While a need for transcendence may spark our electronics use, using those means to find it is the surest way to zap that spark into the earth like lightning down a rod, diffusing its strength and energy.

The only way to get in touch with reality is to power down the substitute. This will take different methods for different people. Some will regain control just by keeping the phone put away in a purse or glove box. Others will need a more radical approach, like my pastor said, kind of like how devout drinkers used to “take the pledge” during Lent so that they’d recover some of their devotion to God.

Archbishop Fulton Sheen used to urge a daily Holy Hour — one hour of uninterrupted complete and utter silence before the Lord in the Blessed Sacrament. This is essential for priests and religious, but for laypeople, quiet time with God is also a must. It must be uninterrupted, perhaps reading Scripture, but without talking, listening for the word of God. In the silence, God speaks. It has a way of reorienting the person to the things that are real — first to his relationship to God, that ultimate reality, then to his relationship with the other people God has set before his eyes. I have been doing it for years and can say that if you’ve ever longed for a PM from God, you will find one there.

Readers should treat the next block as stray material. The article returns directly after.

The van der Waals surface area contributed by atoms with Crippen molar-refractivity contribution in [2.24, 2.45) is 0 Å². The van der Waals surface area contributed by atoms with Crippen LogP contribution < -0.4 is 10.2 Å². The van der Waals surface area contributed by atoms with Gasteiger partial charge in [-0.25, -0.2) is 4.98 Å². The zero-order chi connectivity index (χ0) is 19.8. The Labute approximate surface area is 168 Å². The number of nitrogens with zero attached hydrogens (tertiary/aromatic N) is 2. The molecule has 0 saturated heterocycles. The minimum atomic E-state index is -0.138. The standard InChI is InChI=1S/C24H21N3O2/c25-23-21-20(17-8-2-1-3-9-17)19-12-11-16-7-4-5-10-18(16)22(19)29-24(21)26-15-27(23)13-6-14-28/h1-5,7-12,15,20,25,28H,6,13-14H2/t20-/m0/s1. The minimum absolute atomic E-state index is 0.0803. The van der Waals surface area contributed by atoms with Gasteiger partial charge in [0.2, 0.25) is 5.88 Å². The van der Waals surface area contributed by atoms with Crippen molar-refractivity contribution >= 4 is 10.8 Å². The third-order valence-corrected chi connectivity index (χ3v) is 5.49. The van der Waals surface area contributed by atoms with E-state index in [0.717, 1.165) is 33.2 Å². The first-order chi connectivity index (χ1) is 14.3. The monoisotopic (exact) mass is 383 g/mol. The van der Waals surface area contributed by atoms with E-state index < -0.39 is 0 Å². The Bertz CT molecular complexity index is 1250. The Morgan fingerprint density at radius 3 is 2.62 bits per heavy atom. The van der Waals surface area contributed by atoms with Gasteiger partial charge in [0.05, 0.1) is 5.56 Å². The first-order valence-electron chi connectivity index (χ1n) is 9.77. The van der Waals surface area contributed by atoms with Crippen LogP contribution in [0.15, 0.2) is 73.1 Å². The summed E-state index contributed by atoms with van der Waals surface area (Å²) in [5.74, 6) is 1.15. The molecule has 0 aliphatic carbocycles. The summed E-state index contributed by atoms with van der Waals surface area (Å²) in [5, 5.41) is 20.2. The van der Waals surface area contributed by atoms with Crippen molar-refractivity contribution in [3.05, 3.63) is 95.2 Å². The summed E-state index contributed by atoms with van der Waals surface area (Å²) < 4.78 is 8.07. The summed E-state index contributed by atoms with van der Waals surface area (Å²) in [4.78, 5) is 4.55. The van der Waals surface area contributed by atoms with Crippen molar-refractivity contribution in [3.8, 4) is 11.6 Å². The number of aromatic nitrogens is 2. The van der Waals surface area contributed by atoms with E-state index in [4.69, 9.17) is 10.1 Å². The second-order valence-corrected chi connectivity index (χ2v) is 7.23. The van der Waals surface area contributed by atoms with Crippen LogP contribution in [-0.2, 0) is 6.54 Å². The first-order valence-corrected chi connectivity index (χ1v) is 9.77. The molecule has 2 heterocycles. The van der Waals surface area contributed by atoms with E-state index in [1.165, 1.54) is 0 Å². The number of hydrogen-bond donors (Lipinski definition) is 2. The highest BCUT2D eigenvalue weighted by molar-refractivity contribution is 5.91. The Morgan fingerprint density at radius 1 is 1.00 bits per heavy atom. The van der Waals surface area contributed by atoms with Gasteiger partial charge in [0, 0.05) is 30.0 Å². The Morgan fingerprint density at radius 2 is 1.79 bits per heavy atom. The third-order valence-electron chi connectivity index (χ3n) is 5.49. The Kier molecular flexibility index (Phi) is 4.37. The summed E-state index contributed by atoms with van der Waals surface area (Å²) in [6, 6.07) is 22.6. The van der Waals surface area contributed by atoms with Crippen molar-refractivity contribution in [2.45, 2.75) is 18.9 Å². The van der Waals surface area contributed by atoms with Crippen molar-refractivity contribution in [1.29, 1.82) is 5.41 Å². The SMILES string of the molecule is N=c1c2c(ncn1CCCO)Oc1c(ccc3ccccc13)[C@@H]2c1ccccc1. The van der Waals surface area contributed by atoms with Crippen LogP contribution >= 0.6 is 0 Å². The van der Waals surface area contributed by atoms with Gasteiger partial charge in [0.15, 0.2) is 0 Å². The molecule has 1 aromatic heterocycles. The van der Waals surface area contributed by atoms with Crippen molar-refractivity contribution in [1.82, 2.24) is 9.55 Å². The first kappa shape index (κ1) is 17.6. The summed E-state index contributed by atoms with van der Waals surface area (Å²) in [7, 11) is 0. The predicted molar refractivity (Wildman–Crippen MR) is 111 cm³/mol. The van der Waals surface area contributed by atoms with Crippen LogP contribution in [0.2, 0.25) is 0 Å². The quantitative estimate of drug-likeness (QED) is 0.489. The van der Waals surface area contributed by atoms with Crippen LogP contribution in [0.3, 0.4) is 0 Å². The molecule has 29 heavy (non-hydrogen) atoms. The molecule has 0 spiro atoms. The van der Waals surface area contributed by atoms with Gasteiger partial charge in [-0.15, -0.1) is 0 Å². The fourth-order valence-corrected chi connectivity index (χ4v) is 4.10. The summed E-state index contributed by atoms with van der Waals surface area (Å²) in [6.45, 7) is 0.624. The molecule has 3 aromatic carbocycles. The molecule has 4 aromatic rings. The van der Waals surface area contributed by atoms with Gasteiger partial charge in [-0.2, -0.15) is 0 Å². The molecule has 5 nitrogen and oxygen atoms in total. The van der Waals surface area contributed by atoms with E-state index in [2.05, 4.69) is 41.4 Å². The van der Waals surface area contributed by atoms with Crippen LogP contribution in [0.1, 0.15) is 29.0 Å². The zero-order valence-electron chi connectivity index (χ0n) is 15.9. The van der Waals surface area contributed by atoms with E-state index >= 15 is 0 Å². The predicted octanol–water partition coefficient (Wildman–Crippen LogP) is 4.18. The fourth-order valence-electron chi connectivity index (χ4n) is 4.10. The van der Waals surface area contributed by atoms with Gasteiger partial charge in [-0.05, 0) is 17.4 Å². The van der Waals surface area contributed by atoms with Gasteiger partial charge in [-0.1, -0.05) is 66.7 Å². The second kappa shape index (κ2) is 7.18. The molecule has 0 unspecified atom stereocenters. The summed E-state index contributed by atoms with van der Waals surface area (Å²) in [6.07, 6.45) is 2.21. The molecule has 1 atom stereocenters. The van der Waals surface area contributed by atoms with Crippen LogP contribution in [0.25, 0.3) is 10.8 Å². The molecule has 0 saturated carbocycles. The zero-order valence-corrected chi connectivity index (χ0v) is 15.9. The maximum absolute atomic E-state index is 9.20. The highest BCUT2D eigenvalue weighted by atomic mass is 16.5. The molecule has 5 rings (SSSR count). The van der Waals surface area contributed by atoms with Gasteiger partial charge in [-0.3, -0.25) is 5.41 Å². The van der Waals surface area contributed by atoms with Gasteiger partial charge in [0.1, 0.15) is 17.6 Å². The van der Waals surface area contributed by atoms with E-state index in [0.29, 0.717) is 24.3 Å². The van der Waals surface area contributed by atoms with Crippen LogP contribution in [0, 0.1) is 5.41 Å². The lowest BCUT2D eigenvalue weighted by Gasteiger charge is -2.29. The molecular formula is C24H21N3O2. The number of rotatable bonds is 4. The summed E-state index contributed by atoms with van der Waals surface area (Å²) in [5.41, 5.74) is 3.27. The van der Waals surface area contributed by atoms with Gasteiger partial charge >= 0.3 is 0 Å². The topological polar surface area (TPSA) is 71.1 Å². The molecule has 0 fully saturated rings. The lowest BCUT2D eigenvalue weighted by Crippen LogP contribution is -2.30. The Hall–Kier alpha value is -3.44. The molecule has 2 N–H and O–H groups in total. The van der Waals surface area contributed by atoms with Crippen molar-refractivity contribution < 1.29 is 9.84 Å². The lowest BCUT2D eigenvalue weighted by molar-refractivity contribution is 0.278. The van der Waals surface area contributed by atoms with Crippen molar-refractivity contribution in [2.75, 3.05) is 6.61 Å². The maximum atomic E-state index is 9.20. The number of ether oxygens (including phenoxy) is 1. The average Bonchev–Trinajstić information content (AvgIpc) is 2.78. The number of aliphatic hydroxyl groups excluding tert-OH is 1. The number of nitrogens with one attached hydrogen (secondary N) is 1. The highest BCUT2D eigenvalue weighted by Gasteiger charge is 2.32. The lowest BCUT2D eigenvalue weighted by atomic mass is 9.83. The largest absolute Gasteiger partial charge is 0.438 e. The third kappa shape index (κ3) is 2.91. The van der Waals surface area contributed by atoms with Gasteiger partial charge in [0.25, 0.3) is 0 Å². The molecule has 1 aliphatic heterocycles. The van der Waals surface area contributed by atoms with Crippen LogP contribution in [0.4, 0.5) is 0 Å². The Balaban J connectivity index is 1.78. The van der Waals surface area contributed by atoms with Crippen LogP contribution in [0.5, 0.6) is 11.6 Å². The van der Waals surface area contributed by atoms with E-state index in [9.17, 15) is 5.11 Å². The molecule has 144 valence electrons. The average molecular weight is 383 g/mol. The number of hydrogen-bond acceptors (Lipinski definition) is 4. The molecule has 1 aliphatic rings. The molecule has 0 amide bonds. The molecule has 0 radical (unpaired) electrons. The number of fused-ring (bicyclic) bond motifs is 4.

Susie Lloyd writes from

Whitehall, Pennsylvania.

Cistercian Father Thomas Esposito says of discerning one’s college choice, ‘There has to be something that tugs at you and makes you want to investigate it further. And then the personal encounter comes in the form of a visit or a chat with a student or alumnus who communicates with the same enthusiasm or energy about the place. And then that love of a place can be a seed which germinates in your own heart through prayer.’

Choose a College With a Discerning Mind and Heart

Cistercian Father Thomas Esposito, assistant professor of theology at the University of Dallas (UD) and subprior (and former vocations director) of the Cistercian Abbey of Our Lady of Dallas, drew from his experience as both a student and now monastic religious to help those discerning understand the parallels between religious and college discernment.